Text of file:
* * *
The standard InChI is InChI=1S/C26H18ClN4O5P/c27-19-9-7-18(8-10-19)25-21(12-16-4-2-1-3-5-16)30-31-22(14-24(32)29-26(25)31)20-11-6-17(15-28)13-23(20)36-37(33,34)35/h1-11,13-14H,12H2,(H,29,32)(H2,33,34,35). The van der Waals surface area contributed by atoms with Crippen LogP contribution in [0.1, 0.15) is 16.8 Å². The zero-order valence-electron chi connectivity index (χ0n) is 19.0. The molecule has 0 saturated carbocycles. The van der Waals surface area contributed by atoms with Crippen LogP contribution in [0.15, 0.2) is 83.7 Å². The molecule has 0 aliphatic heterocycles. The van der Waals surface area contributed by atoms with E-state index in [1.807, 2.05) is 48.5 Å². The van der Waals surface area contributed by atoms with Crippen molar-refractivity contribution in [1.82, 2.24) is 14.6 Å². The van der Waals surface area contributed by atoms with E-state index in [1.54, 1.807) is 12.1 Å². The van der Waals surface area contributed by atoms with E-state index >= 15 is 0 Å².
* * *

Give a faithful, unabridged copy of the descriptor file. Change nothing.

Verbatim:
The standard InChI is InChI=1S/C26H18ClN4O5P/c27-19-9-7-18(8-10-19)25-21(12-16-4-2-1-3-5-16)30-31-22(14-24(32)29-26(25)31)20-11-6-17(15-28)13-23(20)36-37(33,34)35/h1-11,13-14H,12H2,(H,29,32)(H2,33,34,35). The van der Waals surface area contributed by atoms with Crippen LogP contribution in [0.1, 0.15) is 16.8 Å². The zero-order valence-electron chi connectivity index (χ0n) is 19.0. The molecule has 0 saturated carbocycles. The van der Waals surface area contributed by atoms with Crippen LogP contribution in [0.15, 0.2) is 83.7 Å². The molecule has 0 aliphatic heterocycles. The van der Waals surface area contributed by atoms with E-state index in [1.807, 2.05) is 48.5 Å². The van der Waals surface area contributed by atoms with Crippen molar-refractivity contribution in [1.82, 2.24) is 14.6 Å². The van der Waals surface area contributed by atoms with E-state index in [1.54, 1.807) is 12.1 Å². The van der Waals surface area contributed by atoms with E-state index >= 15 is 0 Å².